Executive Vice President of Baseball Operations
After just four years as executive vice president of baseball operations for the Tampa Bay Rays, Andrew Friedman has already tread where few baseball executives have gone before him.
Having never won more than 70 games in a season in their first 10 years, the Rays have averaged 90 wins over the last two seasons. Only three other teams in major league history have experienced similar turnarounds: the 1912-13 Washington Senators, 1979-80 Montreal Expos and the 2006-07 Detroit Tigers.
Since he was appointed to his post on November 3, 2005, Friedman has engineered the upturn by assembling a nucleus of young players and key free agents. The Houston native has pulled off nearly 30 trades that have turned over the major league roster and improved the franchise's minor league system. One of his latest came at baseball's winter meetings last December when he acquired closer Rafael Soriano from the Atlanta Braves. Soriano is considered one of baseball's most valuable acquisitions of the offseason.
In 2008, Friedman was named Sporting News Executive of the Year as the Rays turned the baseball world on its ear by winning both the American League East and American League titles. At 31 years of age, he was the youngest to win the award in its 72-year history. Of the 27 Rays players eligible for postseason play that year, 20 were acquired after Friedman's arrival including key free agent acquisitions Carlos Peña, Troy Percival, Eric Hinske, Akinori Iwamura, Trever Miller and Cliff Floyd. Likewise, 32 of the 42 players who suited up for the Rays in 2009 were Friedman's acquisitions.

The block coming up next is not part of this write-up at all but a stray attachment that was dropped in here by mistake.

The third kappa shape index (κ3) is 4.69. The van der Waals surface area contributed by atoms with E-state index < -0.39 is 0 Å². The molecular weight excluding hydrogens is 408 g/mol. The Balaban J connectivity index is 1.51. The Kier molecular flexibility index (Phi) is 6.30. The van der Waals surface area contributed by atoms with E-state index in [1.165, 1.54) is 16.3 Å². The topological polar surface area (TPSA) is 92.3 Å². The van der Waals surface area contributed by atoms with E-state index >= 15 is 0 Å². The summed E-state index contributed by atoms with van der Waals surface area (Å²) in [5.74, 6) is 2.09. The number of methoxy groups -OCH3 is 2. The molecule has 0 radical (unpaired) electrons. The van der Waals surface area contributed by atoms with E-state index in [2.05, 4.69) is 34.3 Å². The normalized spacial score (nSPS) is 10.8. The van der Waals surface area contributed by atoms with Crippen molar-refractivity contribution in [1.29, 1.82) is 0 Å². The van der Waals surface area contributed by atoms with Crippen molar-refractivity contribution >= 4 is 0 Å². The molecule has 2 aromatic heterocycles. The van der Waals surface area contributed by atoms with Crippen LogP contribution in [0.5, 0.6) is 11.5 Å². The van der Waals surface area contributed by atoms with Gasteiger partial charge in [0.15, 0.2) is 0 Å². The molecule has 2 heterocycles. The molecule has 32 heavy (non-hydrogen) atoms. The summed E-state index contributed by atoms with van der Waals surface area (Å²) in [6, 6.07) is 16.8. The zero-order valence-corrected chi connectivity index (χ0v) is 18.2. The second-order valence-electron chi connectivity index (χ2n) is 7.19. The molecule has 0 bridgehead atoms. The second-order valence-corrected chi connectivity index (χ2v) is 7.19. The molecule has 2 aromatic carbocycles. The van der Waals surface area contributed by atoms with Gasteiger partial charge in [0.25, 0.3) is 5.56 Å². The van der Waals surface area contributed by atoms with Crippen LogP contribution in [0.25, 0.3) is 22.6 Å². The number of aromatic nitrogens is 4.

The Rays current roster features more than a dozen players whom Friedman has acquired via trade: Willy Aybar, Grant Balfour, Jason Bartlett, Matt Garza, J.P. Howell, Matt Joyce, Dioner Navarro, Sean Rodriguez, Justin Ruggiano, Kelly Shoppach, Soriano, Alexander Torres, Dan Wheeler and Ben Zobrist.
A greater emphasis on player development and renewed attention on international scouting are two of the hallmarks of Friedman's tenure as the Rays top baseball official. In December 2008, the Rays were named Baseball America's Organization of the Year and in 2007, in large part due to a farm system widely recognized as one of the deepest and most talented in baseball, the Rays were named Topps Organization of the Year.
Recent drafts have produced 2008 AL Rookie of the Year and two-time All-Star Evan Longoria and 2008 USA Today Minor League Player of the Year David Price.
On the international front, the Rays have significantly increased their presence in Latin America with an expanded scouting staff and new training facilities in the Dominican Republic, Venezuela and Colombia and they are the first major league team to open a training facility in Brazil. The Rays have also expanded their efforts in Europe and Asia.
Prior to assuming his current role in November 2005, Friedman spent two years with the Rays serving as director of baseball development. His previous experience includes two years as an analyst with New York City-based investment firm Bear, Stearns & Co., Inc. and three years as an associate for the private equity firm MidMark Capital.
Friedman received a baseball scholarship to Tulane University where he graduated with a bachelor of science in management with a concentration in finance. He played outfield for the Green Wave before injuring his shoulder. Andrew and his wife, Robin, recently celebrated the birth of their first child, Ethan Jack, on December 23. They reside in Tampa.